back to article Scripting bugs blight security giants' websites

Security researchers have identified cross-site scripting (XSS) issues on the websites of three IT security heavyweights. Coding flaws on the websites of McAfee, Symantec and VeriSign create a possible mechanism for hackers to launch phishing or malware attacks, according to security watchdog XSSed. Cross-site scripting …


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  1. Jack Harrer

    Obvious quote

    Who will watch the watchmen?

  2. Ash

    Were they...

    ... HackerSafe?

    Mine's the one with the "Certified Expert" badge sewn onto the pocket.

  3. Anonymous Coward

    Please Select from the Standard Arguments

    To save bandwidth and the time of good Reg readers, could commenters please select from the following standard arguments by number, rather than type out the whole comment each time. Combinations may be used.

    (1) This wouldn't happen if you used Linux.

    (2) This wouldn't happen if you used a Mac.

    (3) M$ should take responsibility for it's lousy/insecure software.

    (4) I've used Windows/IE for years and never had a problem.

    (5) It's just more leverage for net security companies to sell products you don't need.

    (6) It's all the stupid user's fault - clever users, like me, don't have problems.

    (7) We should all use Firefox with the NoScript plugin for browsing and be done with it.

    (8) We should all use Virtual Machine appliances for browsing and be done with it.

    (9) We should all use LiveCDs for browsing and be done with it.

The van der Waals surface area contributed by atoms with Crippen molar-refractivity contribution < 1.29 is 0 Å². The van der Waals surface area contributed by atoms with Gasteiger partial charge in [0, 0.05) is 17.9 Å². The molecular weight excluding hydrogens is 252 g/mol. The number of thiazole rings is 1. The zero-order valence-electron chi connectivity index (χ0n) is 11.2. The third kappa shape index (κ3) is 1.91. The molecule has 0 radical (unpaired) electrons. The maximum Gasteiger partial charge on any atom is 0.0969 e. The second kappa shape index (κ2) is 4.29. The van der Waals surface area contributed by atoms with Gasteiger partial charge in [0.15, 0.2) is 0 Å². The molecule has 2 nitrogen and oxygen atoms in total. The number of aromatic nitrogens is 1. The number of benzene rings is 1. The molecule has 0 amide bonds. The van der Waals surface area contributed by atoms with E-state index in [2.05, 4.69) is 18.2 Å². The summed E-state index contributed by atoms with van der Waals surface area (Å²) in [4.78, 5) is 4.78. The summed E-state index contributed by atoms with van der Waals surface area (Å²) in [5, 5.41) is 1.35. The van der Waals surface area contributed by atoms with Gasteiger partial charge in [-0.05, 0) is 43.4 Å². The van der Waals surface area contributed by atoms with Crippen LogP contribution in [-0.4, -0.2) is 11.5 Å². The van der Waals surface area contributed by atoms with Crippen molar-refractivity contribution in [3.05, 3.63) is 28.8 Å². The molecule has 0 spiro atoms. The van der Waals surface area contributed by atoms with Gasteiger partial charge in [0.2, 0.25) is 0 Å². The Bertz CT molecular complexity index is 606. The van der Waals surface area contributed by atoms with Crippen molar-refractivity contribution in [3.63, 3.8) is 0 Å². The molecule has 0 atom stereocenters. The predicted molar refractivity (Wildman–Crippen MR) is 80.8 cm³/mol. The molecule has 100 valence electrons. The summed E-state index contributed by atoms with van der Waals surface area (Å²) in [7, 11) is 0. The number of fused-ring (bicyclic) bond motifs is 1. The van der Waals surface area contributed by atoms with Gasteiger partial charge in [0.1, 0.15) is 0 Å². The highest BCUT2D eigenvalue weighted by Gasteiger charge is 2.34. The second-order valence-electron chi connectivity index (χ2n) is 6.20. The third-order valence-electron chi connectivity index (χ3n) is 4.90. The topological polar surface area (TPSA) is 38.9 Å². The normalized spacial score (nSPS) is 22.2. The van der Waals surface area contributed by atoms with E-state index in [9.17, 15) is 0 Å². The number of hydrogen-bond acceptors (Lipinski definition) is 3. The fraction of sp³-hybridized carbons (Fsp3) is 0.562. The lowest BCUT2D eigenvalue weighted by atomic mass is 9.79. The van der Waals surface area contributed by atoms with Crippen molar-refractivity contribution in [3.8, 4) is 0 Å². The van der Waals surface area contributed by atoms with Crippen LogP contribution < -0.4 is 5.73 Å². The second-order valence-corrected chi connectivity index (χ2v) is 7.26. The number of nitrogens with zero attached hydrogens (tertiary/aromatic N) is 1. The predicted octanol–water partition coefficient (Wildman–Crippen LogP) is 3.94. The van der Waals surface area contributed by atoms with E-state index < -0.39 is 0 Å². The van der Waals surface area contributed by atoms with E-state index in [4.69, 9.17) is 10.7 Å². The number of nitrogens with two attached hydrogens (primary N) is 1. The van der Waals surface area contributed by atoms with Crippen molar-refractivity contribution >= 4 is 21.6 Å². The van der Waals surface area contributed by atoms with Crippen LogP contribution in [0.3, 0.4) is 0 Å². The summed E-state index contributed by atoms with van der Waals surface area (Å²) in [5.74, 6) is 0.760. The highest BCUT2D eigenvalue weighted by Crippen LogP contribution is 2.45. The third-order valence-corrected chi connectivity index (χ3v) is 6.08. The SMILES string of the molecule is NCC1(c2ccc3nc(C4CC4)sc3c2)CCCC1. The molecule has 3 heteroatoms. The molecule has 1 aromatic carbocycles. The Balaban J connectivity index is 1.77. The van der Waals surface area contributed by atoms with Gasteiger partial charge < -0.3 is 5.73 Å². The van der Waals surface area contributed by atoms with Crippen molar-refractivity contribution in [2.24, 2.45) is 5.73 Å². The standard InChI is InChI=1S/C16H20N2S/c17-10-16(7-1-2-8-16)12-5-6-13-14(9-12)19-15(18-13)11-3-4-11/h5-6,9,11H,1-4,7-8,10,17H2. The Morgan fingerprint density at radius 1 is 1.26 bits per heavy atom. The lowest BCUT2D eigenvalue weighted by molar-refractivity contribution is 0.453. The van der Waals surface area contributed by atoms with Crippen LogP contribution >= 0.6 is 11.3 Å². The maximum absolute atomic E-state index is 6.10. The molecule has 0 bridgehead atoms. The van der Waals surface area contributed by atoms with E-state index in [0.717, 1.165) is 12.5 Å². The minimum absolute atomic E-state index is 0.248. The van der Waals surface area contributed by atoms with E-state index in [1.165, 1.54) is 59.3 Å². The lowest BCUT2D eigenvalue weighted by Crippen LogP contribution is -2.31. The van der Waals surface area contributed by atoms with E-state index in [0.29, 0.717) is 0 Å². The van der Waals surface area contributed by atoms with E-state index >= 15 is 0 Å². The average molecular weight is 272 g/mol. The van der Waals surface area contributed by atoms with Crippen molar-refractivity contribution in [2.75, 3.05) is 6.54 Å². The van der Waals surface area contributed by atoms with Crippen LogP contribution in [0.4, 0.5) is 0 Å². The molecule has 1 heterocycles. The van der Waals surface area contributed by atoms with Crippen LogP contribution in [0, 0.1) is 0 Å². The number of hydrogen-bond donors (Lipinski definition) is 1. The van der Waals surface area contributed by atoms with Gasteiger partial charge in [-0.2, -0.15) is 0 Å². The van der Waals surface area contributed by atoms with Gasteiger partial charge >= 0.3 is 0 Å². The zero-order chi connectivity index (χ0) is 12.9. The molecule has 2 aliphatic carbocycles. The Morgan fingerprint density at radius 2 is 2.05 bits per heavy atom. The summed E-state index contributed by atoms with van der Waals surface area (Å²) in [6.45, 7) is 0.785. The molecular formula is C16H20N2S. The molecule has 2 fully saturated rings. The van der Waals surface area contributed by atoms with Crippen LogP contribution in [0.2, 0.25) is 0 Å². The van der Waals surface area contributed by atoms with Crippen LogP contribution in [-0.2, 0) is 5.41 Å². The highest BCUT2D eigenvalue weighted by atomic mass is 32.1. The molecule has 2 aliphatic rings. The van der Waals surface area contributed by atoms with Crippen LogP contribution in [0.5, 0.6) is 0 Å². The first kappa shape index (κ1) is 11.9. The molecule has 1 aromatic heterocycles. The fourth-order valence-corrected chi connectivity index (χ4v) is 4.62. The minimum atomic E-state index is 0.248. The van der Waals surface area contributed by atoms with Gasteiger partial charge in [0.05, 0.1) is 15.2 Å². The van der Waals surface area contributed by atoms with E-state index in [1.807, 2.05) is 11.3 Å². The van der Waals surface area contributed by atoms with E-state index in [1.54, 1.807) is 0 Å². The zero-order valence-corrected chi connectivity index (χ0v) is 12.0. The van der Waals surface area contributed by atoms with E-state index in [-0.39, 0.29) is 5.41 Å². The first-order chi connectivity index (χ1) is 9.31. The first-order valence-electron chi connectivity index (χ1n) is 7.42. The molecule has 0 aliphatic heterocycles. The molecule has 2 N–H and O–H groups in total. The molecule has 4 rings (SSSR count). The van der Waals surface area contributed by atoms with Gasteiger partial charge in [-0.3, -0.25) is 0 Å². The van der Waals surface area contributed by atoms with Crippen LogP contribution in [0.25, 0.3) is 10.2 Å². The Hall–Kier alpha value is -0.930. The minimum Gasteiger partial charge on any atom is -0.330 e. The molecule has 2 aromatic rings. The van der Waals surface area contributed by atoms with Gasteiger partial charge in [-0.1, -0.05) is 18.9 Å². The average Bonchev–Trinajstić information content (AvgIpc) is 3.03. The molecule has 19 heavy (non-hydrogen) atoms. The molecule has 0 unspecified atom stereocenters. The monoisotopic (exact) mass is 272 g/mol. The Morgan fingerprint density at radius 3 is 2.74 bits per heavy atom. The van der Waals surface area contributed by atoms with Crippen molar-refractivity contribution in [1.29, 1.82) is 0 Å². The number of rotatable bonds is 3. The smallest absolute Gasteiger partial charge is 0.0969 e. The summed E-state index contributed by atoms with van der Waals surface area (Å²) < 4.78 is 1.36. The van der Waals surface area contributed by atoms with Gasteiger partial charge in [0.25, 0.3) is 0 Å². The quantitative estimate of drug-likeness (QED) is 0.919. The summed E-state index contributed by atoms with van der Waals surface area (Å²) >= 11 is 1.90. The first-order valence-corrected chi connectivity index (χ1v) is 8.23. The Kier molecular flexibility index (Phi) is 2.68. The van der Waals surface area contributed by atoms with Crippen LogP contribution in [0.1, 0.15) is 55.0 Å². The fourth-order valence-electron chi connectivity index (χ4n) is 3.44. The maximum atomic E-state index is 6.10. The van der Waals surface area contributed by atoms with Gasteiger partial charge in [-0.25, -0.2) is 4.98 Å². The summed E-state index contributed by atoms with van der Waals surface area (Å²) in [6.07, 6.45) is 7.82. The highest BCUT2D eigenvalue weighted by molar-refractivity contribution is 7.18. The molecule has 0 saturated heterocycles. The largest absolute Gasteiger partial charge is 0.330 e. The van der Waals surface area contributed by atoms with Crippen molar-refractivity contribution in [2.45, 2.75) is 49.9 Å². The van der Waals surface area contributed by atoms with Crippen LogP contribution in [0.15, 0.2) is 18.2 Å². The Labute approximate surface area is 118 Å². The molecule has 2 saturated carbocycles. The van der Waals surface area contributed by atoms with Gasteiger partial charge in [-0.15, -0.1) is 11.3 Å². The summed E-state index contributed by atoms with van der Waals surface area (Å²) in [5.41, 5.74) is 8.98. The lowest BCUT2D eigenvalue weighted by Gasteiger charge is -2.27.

(10) Soon the net won't be safe for anything ....aarghhh! I'm a tea pot. I'm a tea pot.

  4. Kevin Reader

    Some hyperbole here I think...

    Isn't it odd that when security companies or their software detect something - even if it might be a false positive - its the end of the world and the biggest risk since Parker went to the Bank of England with Lady P and a hair grip.

    BUT when their software has a flaw or wastes to many resources then "its the price of security" - especaily when it is not.

    AND when their site is bugged "the risk is of little consequence".

    Don't get me started on how they almost all stopped (even their existing) support for win98 just because microsoft wouldn't hold their hand any longer. Thus increasing the number of insecure systems out there. It may not be a the main target and numbers may be dwindling but (for example) its 98 or linux on this old laptop I'm typing on (it really liked 95osr2c). And you have to hunt to find a linux thats small enough for this little RAM. But it works OK for browsing, docs, etc.

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